Tools for the work last night:
Why am I showing these? Well, I get the sense that some folks on the "other" board think the only way to work on cars is to give a bucket full of cash to a Snap-On
truck for a master set of tools and a giant roll cab, or to cut a cheque to EZ Motorsports
. You can
take a more grassroots approach, employing wisely chosen used tools and a budget minded selection of new tools.
In this shot we have:
12 point Craftsman combination wrenches
- These are from Sears Canada, they are Chinese made. Finish is poor, fitment is good. I'm really not a fan of the Sears Canada Craftsman tools as they are all Chinese made now, but at US made Craftsman prices. Makes no sense. I bought a full set for pennies on the dollar at a local pawn shop, and that's the only way I'd buy them. I have to be honest though, I've never broken one
6 point Craftsman combination wrenches
- These are from Sears USA, they are US made. Finish is excellent, fitment is excellent. I'm a huge fan of US made craftsman tools, the quality and value is excellent at a fraction of tool truck prices. Now, I know what you're saying, "6 point combination wrenches, why?". I know, I know. Every 12 point combination wrench on earth has been flank drive for at least 20 years, there is almost no chance you'll round a nut or bolt with a 12 point. But still, I just love these 6 point combination wrenches. I know you don't have the same ability to re-position with less points. Whenever there is room to swing one I always go for these. Call me old school (I even have Saltus wrenches in my tool box).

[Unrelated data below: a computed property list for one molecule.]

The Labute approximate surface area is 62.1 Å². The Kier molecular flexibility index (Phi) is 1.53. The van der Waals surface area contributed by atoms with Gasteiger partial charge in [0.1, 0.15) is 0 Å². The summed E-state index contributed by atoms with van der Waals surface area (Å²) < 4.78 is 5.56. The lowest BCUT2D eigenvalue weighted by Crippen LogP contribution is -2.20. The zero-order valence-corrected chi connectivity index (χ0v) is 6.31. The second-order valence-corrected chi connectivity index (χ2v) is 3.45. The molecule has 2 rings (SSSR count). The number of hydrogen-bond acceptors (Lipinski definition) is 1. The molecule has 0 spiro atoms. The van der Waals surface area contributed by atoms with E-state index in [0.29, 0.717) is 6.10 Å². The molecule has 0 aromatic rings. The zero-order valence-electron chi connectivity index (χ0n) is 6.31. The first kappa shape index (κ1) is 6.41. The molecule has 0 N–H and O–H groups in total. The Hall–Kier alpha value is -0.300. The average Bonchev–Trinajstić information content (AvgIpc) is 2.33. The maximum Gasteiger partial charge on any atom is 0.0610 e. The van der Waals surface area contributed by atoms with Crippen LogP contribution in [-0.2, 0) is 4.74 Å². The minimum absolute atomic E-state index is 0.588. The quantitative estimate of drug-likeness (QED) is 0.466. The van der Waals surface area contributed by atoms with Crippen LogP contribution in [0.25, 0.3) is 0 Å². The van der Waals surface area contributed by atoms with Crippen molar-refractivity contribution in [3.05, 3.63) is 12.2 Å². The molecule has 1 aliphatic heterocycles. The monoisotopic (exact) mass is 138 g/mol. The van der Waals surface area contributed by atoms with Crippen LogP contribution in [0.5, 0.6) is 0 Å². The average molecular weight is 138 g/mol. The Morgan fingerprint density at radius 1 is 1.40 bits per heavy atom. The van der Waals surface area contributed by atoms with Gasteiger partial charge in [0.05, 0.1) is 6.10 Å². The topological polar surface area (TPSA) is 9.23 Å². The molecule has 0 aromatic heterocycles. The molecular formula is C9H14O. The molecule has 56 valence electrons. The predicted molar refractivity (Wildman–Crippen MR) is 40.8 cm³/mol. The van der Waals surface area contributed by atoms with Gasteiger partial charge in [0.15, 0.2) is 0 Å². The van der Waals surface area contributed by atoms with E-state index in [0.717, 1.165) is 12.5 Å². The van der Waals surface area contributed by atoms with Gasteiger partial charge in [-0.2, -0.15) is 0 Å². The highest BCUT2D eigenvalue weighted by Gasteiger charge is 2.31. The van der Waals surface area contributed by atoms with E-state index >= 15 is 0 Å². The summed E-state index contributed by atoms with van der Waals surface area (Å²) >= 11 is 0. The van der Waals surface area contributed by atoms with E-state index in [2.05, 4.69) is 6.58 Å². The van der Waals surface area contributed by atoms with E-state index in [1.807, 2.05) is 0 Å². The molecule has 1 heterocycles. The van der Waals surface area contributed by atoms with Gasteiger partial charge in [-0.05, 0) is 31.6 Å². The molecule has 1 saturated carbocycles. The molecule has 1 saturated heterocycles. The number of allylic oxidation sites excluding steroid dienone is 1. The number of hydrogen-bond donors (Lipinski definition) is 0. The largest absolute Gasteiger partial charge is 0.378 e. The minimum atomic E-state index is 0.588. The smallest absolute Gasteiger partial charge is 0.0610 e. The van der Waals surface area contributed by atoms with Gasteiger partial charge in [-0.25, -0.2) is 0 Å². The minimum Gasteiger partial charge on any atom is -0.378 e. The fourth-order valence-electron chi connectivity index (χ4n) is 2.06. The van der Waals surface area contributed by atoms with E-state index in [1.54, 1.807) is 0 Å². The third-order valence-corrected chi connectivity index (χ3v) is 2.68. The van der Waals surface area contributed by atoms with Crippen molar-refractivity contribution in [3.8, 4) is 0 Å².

Gearwrench ratcheting wrenches (stubby and flex head)
- Gearwrench are the only Chinese tools I'll buy new. I really prefer US/German/Taiwan. In terms of ratcheting wrenches Gearwrench have the market cornered, they make a great product at a great price. There are options from higher end tool makers, but the cost isn't justified for a hobby guy like myself.
- Vintage German made. The tips still look new after 70+ years of use. Enough said.
Stanley home made mechanic pick/punch
- I know you can buy a new real mechanic pick, but my Dad made this years ago out of a Stanley US made screwdriver, long before they outsourced everything. Sentimental value and I'm used to using it for popping clips off electrical connection plugs so it hangs around.
Channel Lock front snip crimper combo
- US Made and an industry standard for this type of tool. Cutting blades on this type of tool are a wear item. Buy a good pair or you'll just be buying multiple pairs of snips as the blades dull and no longer take an edge. I used these for cutting zip ties, that's pretty much all that holds my car together.
Challenger by Proto Speeder
- I know what you're thinking, everyone knows Challenger by Proto is Proto's budget line of tools. I don't care, the vintage versions of these tools are great value, and this speeder happens to be made in Canada which makes it extra cool.
Craftsman 1/4 flex head ratchet
- This is the uber-rare US made Craftsman 1/4 flex head ratchet. It was only made for 2 years. Its got the quick release head, but with no quick release. Its got a warning to wear eye protection forged into the handle. It was overpriced when new and sold poorly, its near impossible to find now. For Craftsman raised panel ratchet lovers like myself it is a must have to complete the collection.
Mechanic magnet, sharpie, painters tape
- These come out for every job I do. I'm always dropping things, and always need to mark connections as it will be months before everything goes back together.